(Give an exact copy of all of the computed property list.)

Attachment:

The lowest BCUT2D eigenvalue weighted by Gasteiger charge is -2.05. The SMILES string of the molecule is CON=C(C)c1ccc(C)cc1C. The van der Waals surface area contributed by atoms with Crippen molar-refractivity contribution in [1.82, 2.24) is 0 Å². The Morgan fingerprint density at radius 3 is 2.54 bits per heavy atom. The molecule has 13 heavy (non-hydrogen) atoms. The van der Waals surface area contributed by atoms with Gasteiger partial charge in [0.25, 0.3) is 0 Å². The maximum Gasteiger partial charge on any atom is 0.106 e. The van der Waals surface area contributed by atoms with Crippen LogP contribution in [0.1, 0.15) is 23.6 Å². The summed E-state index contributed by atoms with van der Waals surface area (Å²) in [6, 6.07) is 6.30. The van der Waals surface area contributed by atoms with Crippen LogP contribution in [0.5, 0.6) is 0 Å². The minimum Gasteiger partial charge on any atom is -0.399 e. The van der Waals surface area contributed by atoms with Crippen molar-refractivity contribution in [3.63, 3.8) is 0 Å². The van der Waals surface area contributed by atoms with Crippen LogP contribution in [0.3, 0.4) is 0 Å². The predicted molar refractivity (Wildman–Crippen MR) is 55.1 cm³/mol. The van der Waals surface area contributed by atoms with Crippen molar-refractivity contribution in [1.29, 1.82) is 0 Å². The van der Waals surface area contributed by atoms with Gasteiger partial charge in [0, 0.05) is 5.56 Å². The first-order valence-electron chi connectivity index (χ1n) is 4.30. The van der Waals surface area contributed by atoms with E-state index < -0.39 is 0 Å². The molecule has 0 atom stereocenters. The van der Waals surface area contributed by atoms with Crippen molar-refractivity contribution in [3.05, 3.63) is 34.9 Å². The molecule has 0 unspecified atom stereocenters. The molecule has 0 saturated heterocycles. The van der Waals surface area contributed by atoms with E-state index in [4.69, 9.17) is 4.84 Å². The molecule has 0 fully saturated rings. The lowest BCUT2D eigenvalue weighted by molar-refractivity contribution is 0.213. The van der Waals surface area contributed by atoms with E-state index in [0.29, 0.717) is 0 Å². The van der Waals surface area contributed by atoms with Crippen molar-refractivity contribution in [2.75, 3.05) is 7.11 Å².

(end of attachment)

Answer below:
The lowest BCUT2D eigenvalue weighted by Gasteiger charge is -2.05. The SMILES string of the molecule is CON=C(C)c1ccc(C)cc1C. The van der Waals surface area contributed by atoms with Crippen molar-refractivity contribution in [1.82, 2.24) is 0 Å². The Morgan fingerprint density at radius 3 is 2.54 bits per heavy atom. The molecule has 13 heavy (non-hydrogen) atoms. The van der Waals surface area contributed by atoms with Gasteiger partial charge in [0.25, 0.3) is 0 Å². The maximum Gasteiger partial charge on any atom is 0.106 e. The van der Waals surface area contributed by atoms with Crippen LogP contribution in [0.1, 0.15) is 23.6 Å². The summed E-state index contributed by atoms with van der Waals surface area (Å²) in [6, 6.07) is 6.30. The van der Waals surface area contributed by atoms with Crippen LogP contribution in [0.5, 0.6) is 0 Å². The minimum Gasteiger partial charge on any atom is -0.399 e. The van der Waals surface area contributed by atoms with Crippen molar-refractivity contribution in [3.63, 3.8) is 0 Å². The van der Waals surface area contributed by atoms with Crippen LogP contribution in [0.3, 0.4) is 0 Å². The predicted molar refractivity (Wildman–Crippen MR) is 55.1 cm³/mol. The van der Waals surface area contributed by atoms with Crippen molar-refractivity contribution in [1.29, 1.82) is 0 Å². The van der Waals surface area contributed by atoms with Gasteiger partial charge in [0, 0.05) is 5.56 Å². The first-order valence-electron chi connectivity index (χ1n) is 4.30. The van der Waals surface area contributed by atoms with E-state index < -0.39 is 0 Å². The molecule has 0 atom stereocenters. The van der Waals surface area contributed by atoms with Crippen molar-refractivity contribution in [3.05, 3.63) is 34.9 Å². The molecule has 0 unspecified atom stereocenters. The molecule has 0 saturated heterocycles. The van der Waals surface area contributed by atoms with E-state index in [4.69, 9.17) is 4.84 Å². The molecule has 0 fully saturated rings. The lowest BCUT2D eigenvalue weighted by molar-refractivity contribution is 0.213. The van der Waals surface area contributed by atoms with E-state index in [0.29, 0.717) is 0 Å². The van der Waals surface area contributed by atoms with Crippen molar-refractivity contribution in [2.75, 3.05) is 7.11 Å².